Robert Fisk


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Policing report Brussels No Borders Camp 2010.

This report was written for Fitwatch by a no borders activist.

This report is a basic document gathered from direct witnesses, anecdotal evidence, footage, legal documents and statements after the incidents. It is no way entirely comprehensive or representative of everything that happened at the Camp and during the week. Anonymity is ensured. The report has been organised under these main headings which should cover all the points and incidents.

1) Pre-emptive Arrests
2) Undercover Policing+Intelligence
3) a) Brutality (demonstrations)
b) Brutality (detention)
4) Sexual Violence
5) Resistance

The Brussels No Border Camp (NBX) was organised as a week of actions, workshops, discussions and a space to come together against the (anti) migration policy of the European Union. It was a platform for groups and individuals to organise and share information as well as participate in actions against various targets, ranging from private companies to EU buildings.

Pre-emptive Arrests

It seemed that the Police in Belgium had learnt a lot about preventing protests and disorder from the Danish Police. Those of us who had been in Copenhagen felt the despairing feeling of a waste of time in Police detention. The policy of mass arrests began on the Wednesday the 29th. This was the day of the anti-austerity demonstrations in Europe. Tens of thousands of Trade Unionists from all over Europe including France, Spain and Poland descended on Brussels. The No Borders were invited to join in solidarity and people decided to go as an Anti-Capitalist Black Bloc. But the cops had other ideas and arrested around 300 people before they arrived at the demonstration. Anyone who looked like a NB activist was spotted and detained. The law of Administrative arrest in Belgium is that it is legal to detain people for 12 hours without them having committed any crime, only that they might in the future. This continued on the 1st with the evening ‘illegal’ demonstration called by a Brussels Anarchist group against the Police and Authority. Around 100 people were rounded up again and arrested, with the Police having banned all groups of over 5 people around the train station. Plastic handcuffs and the strange V-sitting position made infamous in Copenhagen were used.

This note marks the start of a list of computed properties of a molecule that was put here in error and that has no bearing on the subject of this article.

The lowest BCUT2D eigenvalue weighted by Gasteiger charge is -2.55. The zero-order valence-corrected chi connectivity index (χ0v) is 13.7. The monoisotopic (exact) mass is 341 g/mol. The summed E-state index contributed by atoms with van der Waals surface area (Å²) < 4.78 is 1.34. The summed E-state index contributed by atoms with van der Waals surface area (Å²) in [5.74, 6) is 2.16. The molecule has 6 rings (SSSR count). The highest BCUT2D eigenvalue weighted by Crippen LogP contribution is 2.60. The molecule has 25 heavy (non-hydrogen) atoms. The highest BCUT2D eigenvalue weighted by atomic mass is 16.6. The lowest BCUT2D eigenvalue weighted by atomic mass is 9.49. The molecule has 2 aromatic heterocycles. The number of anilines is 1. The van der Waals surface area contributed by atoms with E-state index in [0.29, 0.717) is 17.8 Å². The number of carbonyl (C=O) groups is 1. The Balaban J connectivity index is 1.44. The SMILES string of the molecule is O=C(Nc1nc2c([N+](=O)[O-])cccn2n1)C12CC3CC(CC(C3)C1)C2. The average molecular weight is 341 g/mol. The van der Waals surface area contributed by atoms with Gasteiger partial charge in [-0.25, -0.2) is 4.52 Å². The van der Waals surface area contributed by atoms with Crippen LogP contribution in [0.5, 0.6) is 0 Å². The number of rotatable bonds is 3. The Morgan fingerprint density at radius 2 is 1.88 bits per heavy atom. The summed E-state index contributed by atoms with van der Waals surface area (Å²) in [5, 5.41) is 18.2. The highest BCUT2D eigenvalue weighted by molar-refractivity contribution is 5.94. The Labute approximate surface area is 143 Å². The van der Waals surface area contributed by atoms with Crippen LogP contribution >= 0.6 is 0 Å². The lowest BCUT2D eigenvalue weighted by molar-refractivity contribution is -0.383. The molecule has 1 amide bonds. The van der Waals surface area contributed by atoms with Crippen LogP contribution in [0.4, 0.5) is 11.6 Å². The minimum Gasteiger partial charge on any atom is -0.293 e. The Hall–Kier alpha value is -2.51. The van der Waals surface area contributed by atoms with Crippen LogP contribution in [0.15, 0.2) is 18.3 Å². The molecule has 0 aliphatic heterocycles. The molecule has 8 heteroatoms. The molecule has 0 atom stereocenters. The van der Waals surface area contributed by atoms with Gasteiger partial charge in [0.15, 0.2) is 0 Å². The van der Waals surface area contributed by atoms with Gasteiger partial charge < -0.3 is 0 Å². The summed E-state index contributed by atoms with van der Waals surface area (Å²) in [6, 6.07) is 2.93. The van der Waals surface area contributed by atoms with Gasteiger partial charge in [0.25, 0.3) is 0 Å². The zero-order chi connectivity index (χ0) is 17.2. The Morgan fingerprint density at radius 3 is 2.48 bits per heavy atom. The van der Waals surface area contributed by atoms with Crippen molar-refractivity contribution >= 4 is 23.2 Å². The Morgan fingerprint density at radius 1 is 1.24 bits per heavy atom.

“we were simply getting onto a bus when an undercover police car drove in front of the bus and stopped it. They got onto the bus and took us out, they refused to identify themselves and when one activist demanded to see his ID the officer pointed a can of CS into his face and screamed that that was his ID. They did not tell us why we were under arrest but instead cuffed us and dragged us away”